Out of every negative comes a positive. And something positive has come from the Professor Henry Gates arrest. We are learning more about racial profiling. And we are discussing it. It serves all of us well to know as much as we can about what happens, every day, to a certain segment of our population. The 911 tapes have been released. With this release, more questions are being asked. They should be asked.
I want to tell you a story about a friend of mine, and ask you a question.
How much intimidation would you take before you became agitated?
After a nice long weekend visit, he attempted to fly home. He is a young African American college student who relies on no one. He has been supporting himself since he was 16 years old. He takes pride in his accomplishments and is a good employee. He was worried about being late for work so he booked a flight that left our local airport at about noon. He arrived at the airport early to get through security.
The TSA prodding started as soon as he got into the security line.
They asked about his hair.
They asked if they could search his bags. He consented.
They confiscated his bottled water.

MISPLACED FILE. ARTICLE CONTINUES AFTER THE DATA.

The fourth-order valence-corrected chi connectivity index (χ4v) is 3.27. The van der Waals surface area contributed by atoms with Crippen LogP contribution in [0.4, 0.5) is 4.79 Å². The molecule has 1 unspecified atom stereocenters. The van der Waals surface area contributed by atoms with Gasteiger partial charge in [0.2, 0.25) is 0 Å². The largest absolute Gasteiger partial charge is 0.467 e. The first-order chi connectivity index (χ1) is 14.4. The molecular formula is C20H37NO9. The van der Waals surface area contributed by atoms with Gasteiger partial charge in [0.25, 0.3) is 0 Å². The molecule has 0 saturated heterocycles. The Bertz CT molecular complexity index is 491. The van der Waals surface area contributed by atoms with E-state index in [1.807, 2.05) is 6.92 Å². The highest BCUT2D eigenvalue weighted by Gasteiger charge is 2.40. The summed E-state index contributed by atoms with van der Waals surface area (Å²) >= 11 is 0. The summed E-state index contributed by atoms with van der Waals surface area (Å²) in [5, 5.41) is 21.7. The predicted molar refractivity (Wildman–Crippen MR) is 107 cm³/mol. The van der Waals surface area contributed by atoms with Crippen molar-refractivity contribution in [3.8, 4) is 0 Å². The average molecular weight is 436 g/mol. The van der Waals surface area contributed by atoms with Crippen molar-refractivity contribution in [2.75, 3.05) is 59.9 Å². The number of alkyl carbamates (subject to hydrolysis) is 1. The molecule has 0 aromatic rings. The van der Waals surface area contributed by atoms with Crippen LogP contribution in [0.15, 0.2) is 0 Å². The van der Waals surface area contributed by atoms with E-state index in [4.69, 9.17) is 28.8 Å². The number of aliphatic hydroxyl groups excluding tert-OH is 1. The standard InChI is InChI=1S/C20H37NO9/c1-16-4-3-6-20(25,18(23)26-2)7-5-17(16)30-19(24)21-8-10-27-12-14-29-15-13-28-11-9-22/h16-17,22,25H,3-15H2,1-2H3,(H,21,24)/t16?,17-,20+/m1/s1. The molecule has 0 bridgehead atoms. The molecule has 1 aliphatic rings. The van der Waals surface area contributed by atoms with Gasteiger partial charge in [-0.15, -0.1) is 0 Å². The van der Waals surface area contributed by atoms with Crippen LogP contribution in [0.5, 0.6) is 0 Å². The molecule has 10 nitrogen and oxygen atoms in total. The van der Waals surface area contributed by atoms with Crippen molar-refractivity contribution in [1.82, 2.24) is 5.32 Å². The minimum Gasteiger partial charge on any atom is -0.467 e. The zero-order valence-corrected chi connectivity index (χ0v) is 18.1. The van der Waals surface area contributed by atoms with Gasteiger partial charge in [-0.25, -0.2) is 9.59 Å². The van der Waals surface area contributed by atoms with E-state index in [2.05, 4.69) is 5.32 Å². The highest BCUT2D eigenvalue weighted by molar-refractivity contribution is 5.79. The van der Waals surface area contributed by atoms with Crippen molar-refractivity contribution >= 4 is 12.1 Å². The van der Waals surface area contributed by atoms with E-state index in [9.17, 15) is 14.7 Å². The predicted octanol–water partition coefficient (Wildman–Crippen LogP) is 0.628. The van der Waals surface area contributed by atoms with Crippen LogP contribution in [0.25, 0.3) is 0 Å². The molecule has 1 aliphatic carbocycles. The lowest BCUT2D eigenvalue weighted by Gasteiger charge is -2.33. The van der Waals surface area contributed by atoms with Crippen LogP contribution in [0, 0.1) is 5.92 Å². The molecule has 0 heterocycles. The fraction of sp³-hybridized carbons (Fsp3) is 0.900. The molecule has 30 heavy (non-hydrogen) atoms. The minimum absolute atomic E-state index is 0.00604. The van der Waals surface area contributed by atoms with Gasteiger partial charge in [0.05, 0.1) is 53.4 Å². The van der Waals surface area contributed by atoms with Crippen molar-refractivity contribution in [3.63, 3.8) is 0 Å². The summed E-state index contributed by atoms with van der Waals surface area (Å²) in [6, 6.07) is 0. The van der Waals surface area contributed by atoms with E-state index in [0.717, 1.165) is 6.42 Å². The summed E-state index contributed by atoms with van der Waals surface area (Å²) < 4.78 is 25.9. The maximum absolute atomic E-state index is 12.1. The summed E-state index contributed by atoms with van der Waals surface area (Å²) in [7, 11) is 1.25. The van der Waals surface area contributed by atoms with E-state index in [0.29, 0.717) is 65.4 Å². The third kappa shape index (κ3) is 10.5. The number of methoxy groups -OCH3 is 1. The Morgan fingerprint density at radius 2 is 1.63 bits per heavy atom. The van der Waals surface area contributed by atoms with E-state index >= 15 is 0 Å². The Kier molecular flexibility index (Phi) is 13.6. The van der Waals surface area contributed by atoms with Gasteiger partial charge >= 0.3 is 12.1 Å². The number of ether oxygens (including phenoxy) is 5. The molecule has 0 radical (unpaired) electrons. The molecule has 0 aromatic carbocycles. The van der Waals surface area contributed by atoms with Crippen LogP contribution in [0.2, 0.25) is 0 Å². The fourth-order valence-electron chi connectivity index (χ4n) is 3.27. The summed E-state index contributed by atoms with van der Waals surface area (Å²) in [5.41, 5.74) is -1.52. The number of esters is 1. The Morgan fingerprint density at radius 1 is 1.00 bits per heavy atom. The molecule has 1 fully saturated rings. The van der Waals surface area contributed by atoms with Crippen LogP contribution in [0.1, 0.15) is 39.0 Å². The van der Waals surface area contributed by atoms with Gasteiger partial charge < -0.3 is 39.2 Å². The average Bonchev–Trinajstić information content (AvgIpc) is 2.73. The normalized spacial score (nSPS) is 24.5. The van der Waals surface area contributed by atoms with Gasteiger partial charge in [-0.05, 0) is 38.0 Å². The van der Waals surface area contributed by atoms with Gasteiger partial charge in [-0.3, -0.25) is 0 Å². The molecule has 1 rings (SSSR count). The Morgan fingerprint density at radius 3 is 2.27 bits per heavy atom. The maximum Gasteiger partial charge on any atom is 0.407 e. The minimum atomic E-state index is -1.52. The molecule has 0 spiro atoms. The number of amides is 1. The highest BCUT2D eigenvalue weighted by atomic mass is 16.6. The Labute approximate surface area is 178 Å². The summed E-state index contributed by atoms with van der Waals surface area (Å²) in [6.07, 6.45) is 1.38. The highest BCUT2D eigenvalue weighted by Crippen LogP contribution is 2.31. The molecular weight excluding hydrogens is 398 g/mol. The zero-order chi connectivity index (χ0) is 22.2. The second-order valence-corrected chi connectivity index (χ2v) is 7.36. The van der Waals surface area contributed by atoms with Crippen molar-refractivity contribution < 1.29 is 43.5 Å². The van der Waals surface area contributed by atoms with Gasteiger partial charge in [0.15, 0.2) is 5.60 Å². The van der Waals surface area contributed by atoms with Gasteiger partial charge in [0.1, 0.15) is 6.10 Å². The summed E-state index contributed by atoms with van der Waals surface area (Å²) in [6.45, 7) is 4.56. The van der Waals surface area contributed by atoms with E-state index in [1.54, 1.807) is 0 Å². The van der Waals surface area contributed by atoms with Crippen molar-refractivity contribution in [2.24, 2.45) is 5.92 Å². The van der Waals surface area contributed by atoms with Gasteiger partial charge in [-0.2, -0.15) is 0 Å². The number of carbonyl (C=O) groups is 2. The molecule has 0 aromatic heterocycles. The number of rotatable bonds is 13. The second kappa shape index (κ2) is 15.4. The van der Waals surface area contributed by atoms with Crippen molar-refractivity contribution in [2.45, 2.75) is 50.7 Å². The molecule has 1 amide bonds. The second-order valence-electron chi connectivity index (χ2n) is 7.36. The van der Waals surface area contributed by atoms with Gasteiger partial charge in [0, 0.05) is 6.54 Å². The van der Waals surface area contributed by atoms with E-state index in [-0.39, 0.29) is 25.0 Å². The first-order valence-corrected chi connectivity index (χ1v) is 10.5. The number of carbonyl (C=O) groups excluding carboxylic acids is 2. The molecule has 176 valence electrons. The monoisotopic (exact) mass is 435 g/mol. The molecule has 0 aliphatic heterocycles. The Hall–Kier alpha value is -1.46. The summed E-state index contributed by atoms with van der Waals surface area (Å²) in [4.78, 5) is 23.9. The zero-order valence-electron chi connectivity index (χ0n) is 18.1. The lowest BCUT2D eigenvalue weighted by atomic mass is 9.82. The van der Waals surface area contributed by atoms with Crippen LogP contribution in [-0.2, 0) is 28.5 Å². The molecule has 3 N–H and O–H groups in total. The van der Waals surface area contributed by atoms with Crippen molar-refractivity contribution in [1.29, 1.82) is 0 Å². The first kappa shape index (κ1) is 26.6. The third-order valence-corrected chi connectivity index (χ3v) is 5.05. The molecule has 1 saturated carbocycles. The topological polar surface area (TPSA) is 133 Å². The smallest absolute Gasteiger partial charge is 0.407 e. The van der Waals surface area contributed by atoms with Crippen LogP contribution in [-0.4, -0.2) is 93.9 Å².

They asked for his ID. He gave it to them. They asked him to sit down while they took his ID to some unknown location.
He waited. And waited. They returned about twenty minutes later and gave him back his ID.
My friend started asking questions. He asked the TSA officer why they were holding him? What had he done wrong? He started to feel embarrassed as the other passengers were staring at him.
He told them he was "embarassed."
The TSA officer asked him why he was agitated. He told them he was worried about missing his flight. He needed to get home to work. After more questions, they finally told him he was clear to leave so he picked up his backpack and started to run to the gate.
They yelled at him and told him to stop. He stopped and they brought him back to the screening area. They told him he was too agitated to fly. He disagreed with them. They had already held him for about 45 minutes and the plane was boarding.
The TSA then brought in the airlines rep. They let her decide if he could fly. She decided he could not.
My friend became angry. He threw down his ID and exclaimed "This is bullshit."
He was arrested. He suffered the humiliation of being handcuffed and marched through the security area into a holding cell. His worst offense was saying the word "bullshit."
He was held at the airport for about four hours before he was transferred to the metro jail. He was charged with disorderly conduct.
He missed his plane. He missed work. He lost much needed income. He now has to come back, travelling hundreds of miles, to appear in court. He has had to find a lawyer and may have to pay a fine.
At what point would you have become agitated? Do we no longer have the right to ask our accusers what they are accusing us of? Has the TSA become too powerful?
I don't think anyone would have reacted any differently than my friend did. No one likes to miss a plane.
But he was flying-while-Black.